• Acclaimed violinist and former BBC Young Musician winner Nicola Benedetti – Director of the Edinburgh International Festival  makes her Radio 3 presenting debut in a series that explores the role of the Festival in shaping culture in Scotland and beyond.
  • The Times’ Chief Culture Writer Richard Morrison hosts The Land Without Music? After a challenging year where classical music in the UK has been regularly in the news, Morrison explores whether the country is still committed to the art form. In his quest to find out, Richard speaks to musicians, educators, cultural commentators and policy makers, asking whether music in the UK risks losing a place of relevance – or conversely, if the situation is actually far brighter than some might suggest.
  • In Music on the Frontline with Clive Myrie, the broadcaster shares stories of comfort provided by classical music while reporting on relevant and challenging news stories. He talks to a range of fellow correspondents including John Suchet, John Simpson, Christina Lamb and Matt Frei about their listening habits while reporting.
  • Earlier… with Jools Holland, where the pianist and broadcaster shares his lifelong passion for classical music, from his love of well-known works to new discoveries by today’s composers and performers. Jools will be joined by guests revealing their own favourite classical music (Saturdays, 12:00 -13:00).
  • Two of Radio 3’s best-loved voices host new weekend programmes. In a new, live programme for Saturday mornings, Tom Service features three hours of diverse classical repertoire, and explores the vibrant music scene today. Alongside the very best recordings – from the historic to the brand new – Tom interviews many of the world’s most famous performers, and is joined by guests to discuss and unpack the latest stories in the arts world (Saturdays, 9:00-12:00)
  • Sara Mohr-Pietsch’s new Sunday afternoon programme explores classical works and their connections with other genres and time periods (Sundays, 13:30 – 15:00).
  • Radio 3 is the new home of Friday Night is Music Night, featuring the BBC Concert Orchestra in performances of light music from Europe and America, alongside classical favourites, operetta, music for theatre, and a range of film and TV scores, both popular and rarely-heard. (Fridays, 19:30 – 22:00). Presented by Katie Derham and Petroc Trelawny. Radio 2 will continue to broadcast Sunday Night is Music Night specials regularly through the year.

Round Midnight is a new evening programme presented by British saxophonist Soweto Kinch, adding a weekday jazz focus to the station’s schedule, while Jazz Record Requests remains as a Sunday slot dedicated to the genre. Round Midnight features the best in jazz, with a particular focus on British artists (Mon-Fri, 23:30 – 00:30).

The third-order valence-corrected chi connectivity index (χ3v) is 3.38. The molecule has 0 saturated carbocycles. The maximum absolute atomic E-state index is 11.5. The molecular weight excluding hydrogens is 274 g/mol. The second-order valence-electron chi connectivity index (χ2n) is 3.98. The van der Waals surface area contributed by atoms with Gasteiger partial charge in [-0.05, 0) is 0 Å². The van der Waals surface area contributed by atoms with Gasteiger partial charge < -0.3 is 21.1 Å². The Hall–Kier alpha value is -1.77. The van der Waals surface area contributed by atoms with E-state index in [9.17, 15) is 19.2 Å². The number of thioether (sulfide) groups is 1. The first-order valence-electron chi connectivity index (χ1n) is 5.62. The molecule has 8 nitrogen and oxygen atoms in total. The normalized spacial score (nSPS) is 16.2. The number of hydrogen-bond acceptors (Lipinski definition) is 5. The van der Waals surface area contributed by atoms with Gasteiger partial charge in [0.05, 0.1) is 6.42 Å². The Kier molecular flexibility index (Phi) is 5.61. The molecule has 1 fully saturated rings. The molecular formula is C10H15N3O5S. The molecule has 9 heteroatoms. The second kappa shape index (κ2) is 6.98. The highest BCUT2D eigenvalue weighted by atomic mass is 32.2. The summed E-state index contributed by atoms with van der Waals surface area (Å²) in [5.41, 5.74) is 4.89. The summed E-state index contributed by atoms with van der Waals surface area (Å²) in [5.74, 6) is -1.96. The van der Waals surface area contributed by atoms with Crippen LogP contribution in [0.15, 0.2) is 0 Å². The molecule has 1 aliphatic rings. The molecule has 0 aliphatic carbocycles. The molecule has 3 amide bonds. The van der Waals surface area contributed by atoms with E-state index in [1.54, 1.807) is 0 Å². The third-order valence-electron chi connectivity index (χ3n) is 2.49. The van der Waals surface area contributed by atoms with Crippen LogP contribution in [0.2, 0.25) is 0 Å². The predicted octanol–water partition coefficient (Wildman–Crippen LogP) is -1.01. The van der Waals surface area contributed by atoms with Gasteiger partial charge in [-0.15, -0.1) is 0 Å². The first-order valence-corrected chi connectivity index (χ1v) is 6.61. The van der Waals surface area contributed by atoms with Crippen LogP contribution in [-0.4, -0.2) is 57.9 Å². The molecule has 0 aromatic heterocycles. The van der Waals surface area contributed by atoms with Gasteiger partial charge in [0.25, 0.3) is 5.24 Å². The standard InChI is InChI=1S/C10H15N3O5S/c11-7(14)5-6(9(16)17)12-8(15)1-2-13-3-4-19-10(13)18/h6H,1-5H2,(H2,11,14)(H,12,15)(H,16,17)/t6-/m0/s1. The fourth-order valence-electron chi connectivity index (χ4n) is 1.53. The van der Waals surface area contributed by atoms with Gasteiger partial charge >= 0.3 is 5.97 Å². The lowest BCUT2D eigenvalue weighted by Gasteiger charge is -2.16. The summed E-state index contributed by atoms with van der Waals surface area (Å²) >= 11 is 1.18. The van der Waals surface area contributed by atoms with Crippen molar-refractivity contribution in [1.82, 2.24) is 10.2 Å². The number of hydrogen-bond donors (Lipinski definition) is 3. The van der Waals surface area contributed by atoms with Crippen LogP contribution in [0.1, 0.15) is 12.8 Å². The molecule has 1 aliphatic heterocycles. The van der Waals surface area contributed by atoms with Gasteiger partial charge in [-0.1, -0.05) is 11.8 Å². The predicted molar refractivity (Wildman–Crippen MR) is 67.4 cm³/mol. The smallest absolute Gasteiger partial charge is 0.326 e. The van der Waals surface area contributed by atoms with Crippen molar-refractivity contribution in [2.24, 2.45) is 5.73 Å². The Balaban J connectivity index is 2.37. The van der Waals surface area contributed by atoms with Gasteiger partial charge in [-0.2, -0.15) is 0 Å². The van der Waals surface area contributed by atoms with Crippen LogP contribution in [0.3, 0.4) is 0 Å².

• Classical Live is a new weekday three-hour afternoon programme from Salford, presented by Tom McKinney, Elizabeth Alker, Linton Stephens and Fiona Talkington. Emphasising Radio 3 as the home of live classical music, the programme will bring listeners exclusive performances of orchestral and chamber music recorded by BBC Radio 3 and the European Broadcasting Union, across the UK and beyond. The programme will also be a showcase for BBC Radio 3’s New Generation Artists as well as the BBC’s own orchestras and choirs (Mon – Friday, 13:00 – 16:00).

BBC Radio 3 renews its partnerships with the Edinburgh International Festival, the Huddersfield Contemporary Music Festival and, in its 75th year, the Aldeburgh Festival. The station will broadcast concerts and exclusive interviews from these key events in the UK classical music calendar, with further details to be announced in due course.

Radio 3 also marks two very different centenaries with special broadcasts: on 15th April, the station celebrates the great British conductor Sir Neville Marriner on what would have been his 100th birthday, with every piece of music from 7am to 7pm featuring Marriner on the podium. Across the day, listeners will hear archive recordings, personal stories and memories of this much-loved musician, from Breakfast and Essential Classics through to Composer of the Week and In Tune. The day culminates in a live concert from the Academy of St-Martin-in-the-Fields (of which Marriner was the founder), led by the Academy’s current Music Director, violinist Joshua Bell.

The Story of Beatrice Harrison sees cellist Kate Kennedy revisiting the location and story of the legendary 19th May 1924 broadcast, when Beatrice Harrison played live from a Surrey garden alongside a nightingale. The public reaction was such that the experiment was repeated the next month and then every spring for years after. Harrison became internationally renowned and she received 50,000 fan letters. Kennedy explores why birdsong and music have become so entwined, and how the early BBC engineers made that first broadcast happen (Sunday 19 May).

Upcoming Sunday Features include: historian Eleanor Rosamund Barraclough on the music of the Vikings (Music of the Vikings); Neil Brand marking the 100th birthday of MGM film studios, charting the rise and fall of the MGM musical (MGM at 100); a programme tracing the story of Gavin Bryars’ enduring minimalist masterpiece Jesus’ Blood Never Failed Me Yet (Never Failed Me Yet); and a re-telling of the life of Japanese composer and musician Ryuichi Sakamoto one year after his untimely death (Sakamoto- Art is Long, Life is Short).